Cabinet briefed on plans for Government deal with DUP

George Bridges, another Brexit minister, quit the department, the Times of London reported, leaving Brexit secretary David Davis with a new team just a week before negotiations with the European Union are due to start.

Secretary of State James Brokenshire and DUP leader Arlene Foster were both in London for talks on the confidence and supply deal that would enable Theresa May's minority government to function.

"Although I don't expect it suddenly to collapse, because there's a broad consensus that wishes it to continue, I think we have to take care with it and take care that everything we do does not exaggerate the underlying differences that still are there in the Northern Ireland community".

"I simply think you need to be very wary of what could happen and therefore be very cautious about what you do, so that does concern me quite apart from my other concerns about an agreement with the DUP".

Media reports suggested an agreement could be delayed into next week, but the spokesman said: "I certainly have heard nothing on this side to indicate that".

But a deadly fire at a tower block in London could delay the announcement of any deal, BBC political reporter Norman Smith said.

Predictions were made of a Lib Dem surge as Tim Farron's party, we were told, were now the "real opposition" who represented the 48 per cent.

May has a busy schedule on Tuesday, hosting a cabinet meeting and talks with the DUP leader before travelling to Paris to meet French President Emmanuel Macron.

Top EU and British figures held "talks about talks" on Brexit Monday (12 June) but failed to nail down a date for the start of negotiations amid the fallout from Britain's chaotic election, officials said.

They are adamant the United Kingdom government can no longer cast itself as a neutral facilitator in the process, given Theresa May's intent to form a minority government with the DUP.

Guy Verhofstadt, the European Parliament's chief Brexit negotiator, warned Tuesday that "the current uncertainty can not continue" and on Wednesday issued five "pressing questions" on Twitter.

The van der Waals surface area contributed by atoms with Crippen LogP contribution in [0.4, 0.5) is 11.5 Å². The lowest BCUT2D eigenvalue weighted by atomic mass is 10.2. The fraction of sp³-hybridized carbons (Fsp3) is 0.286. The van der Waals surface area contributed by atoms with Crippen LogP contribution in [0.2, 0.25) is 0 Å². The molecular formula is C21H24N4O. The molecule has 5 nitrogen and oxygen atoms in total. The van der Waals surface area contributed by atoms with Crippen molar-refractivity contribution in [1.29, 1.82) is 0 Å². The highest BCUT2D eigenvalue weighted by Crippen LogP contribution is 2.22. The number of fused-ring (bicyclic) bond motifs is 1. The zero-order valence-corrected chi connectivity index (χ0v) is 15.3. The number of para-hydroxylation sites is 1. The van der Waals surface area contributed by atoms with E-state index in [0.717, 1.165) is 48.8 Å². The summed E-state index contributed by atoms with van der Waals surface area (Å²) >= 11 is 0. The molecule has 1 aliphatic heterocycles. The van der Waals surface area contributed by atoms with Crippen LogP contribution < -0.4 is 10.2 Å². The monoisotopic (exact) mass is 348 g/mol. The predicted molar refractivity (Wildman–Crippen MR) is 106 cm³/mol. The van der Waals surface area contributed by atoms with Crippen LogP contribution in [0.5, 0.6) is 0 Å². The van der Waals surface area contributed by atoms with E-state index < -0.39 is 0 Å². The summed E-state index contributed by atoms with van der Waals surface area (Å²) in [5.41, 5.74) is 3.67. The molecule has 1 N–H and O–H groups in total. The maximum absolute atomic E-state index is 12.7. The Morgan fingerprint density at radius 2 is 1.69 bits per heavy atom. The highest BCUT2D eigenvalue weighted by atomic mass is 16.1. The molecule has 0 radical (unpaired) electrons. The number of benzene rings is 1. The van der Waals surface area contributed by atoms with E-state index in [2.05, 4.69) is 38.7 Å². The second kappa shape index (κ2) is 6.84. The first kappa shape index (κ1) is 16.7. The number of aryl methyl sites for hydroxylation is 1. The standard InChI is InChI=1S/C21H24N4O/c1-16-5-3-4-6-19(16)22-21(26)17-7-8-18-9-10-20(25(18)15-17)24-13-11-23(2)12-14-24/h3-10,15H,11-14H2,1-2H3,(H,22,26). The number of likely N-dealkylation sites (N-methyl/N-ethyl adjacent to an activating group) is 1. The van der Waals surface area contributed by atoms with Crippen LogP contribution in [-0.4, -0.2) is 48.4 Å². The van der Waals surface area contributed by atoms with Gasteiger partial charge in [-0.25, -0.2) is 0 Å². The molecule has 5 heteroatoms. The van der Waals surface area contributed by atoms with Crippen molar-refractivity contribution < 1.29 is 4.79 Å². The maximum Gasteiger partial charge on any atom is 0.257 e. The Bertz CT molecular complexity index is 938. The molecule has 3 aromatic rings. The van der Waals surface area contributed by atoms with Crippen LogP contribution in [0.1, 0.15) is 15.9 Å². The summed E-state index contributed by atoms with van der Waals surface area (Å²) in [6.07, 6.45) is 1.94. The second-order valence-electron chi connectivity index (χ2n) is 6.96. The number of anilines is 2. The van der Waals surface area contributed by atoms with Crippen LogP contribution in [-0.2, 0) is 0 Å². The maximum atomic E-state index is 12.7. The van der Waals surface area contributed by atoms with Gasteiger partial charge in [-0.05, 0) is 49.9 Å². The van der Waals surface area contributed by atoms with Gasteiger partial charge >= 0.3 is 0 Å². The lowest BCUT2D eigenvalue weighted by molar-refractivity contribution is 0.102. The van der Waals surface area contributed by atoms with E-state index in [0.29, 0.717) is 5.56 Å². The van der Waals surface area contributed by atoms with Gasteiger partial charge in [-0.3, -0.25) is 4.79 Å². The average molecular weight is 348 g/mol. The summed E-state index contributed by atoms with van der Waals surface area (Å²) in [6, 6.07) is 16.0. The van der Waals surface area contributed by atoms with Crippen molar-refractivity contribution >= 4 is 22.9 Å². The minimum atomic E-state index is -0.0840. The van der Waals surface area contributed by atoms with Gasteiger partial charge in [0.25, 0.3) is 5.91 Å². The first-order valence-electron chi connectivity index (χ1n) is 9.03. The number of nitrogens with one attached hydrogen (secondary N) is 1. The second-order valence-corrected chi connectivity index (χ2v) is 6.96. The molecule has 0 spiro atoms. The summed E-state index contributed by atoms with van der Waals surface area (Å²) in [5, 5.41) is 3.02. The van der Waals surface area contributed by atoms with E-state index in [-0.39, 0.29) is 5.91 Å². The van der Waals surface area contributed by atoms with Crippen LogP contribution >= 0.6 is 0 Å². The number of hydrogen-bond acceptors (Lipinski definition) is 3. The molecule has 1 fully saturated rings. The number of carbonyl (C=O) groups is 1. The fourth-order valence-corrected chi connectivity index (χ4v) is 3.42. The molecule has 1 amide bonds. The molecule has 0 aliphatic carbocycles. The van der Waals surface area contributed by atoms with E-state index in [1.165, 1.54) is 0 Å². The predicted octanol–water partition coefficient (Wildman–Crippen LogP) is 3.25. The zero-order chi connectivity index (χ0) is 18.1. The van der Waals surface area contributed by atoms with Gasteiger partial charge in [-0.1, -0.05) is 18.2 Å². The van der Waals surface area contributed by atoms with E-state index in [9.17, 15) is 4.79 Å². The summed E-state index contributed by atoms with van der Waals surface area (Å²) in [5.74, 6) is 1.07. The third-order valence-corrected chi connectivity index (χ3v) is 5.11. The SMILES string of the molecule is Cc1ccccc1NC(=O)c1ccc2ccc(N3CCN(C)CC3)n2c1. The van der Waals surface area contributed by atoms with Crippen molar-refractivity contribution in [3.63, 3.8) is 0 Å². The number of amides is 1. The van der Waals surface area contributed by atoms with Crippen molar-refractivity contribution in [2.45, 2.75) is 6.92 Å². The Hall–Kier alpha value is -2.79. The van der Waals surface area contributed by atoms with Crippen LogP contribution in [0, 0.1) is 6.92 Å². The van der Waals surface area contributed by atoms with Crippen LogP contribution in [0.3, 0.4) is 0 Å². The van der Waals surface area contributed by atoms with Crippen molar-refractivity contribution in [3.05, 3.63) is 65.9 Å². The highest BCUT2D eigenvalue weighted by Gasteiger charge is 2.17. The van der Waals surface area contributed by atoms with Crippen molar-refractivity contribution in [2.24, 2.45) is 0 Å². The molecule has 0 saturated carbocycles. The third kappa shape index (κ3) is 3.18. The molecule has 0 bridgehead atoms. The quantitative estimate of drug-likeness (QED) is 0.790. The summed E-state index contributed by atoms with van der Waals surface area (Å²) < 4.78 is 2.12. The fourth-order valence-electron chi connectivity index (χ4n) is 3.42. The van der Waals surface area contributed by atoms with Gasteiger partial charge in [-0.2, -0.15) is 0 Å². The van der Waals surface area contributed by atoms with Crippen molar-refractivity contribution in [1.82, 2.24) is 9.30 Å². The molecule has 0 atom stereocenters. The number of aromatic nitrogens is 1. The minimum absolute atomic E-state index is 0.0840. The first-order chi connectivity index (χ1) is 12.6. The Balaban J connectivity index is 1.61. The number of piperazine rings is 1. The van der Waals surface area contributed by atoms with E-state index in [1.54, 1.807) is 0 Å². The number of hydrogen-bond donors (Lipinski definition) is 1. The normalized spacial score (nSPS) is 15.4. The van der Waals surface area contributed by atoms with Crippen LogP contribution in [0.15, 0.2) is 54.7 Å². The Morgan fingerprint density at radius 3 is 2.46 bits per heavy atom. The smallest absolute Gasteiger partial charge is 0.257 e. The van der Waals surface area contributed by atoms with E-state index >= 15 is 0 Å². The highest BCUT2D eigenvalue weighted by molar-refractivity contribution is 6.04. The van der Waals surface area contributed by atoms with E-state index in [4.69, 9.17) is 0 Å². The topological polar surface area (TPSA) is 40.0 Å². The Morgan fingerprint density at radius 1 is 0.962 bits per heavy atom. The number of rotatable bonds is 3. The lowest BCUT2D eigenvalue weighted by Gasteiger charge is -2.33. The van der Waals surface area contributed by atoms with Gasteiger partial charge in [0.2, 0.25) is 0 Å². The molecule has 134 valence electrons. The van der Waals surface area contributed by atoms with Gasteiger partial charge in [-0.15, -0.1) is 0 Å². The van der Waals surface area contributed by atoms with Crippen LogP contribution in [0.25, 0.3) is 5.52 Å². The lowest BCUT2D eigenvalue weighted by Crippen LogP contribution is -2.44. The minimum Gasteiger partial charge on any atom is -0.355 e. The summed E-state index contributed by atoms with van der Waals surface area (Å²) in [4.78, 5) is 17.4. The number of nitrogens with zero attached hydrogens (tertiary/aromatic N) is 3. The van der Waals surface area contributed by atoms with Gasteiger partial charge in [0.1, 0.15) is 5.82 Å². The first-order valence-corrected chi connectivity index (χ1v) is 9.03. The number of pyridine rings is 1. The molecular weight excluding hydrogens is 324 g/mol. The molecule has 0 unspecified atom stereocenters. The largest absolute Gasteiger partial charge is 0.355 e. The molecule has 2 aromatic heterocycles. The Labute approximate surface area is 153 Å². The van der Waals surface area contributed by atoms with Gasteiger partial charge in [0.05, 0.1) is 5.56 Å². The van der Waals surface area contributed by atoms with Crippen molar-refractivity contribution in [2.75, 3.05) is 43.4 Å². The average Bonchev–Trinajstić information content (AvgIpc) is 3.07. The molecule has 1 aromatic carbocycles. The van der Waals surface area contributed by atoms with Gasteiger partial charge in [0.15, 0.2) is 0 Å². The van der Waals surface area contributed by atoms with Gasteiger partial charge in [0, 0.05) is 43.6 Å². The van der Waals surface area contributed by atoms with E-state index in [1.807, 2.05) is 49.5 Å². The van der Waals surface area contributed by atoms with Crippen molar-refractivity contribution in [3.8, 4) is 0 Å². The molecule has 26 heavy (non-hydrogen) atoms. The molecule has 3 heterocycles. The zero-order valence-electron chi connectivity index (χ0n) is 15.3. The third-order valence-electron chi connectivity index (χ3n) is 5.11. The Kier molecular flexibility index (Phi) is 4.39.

In an interview with a group of European newspapers, Mr Barnier lamented that it was already three months since Ms May had formally triggered the two-year process of Britain leaving the European Union.

With current non-EU immigration alone running at over 180,000 and the PM refusing to remove global students from the net migration figures, the current situation will be a wake-up call for the PM to listen to British universities, and to the House of Lords and the public and come up with a more positive, proactive, pro-international students policy, changing the current negative perceptions of her party. That's why we're ready to start very quickly.

"I can't negotiate with myself", he told the Financial Times.

European politicians also appeared to detect a shift in the mood around Brexit, with France's Macron saying the door was open until the negotiations had concluded for Britain to remain a member of the EU.

While the DUP are deeply eurosceptic, they have backed at some of the practical implications of a so-call hard Brexit, including a potential loss of a "frictionless border" with the Republic of Ireland, and talks will touch on efforts to minimise the potential damage to Northern Ireland.

May desperately needs the DUP's 10 seats to pass legislation.

They would not form a coalition.

He did this while simultaneously keeping the peace process - and behind the scenes contacts with the IRA - going.

The unionists have struggled for years with Irish Catholic nationalists who want Northern Ireland to join a united Ireland.

  • Leroy Wright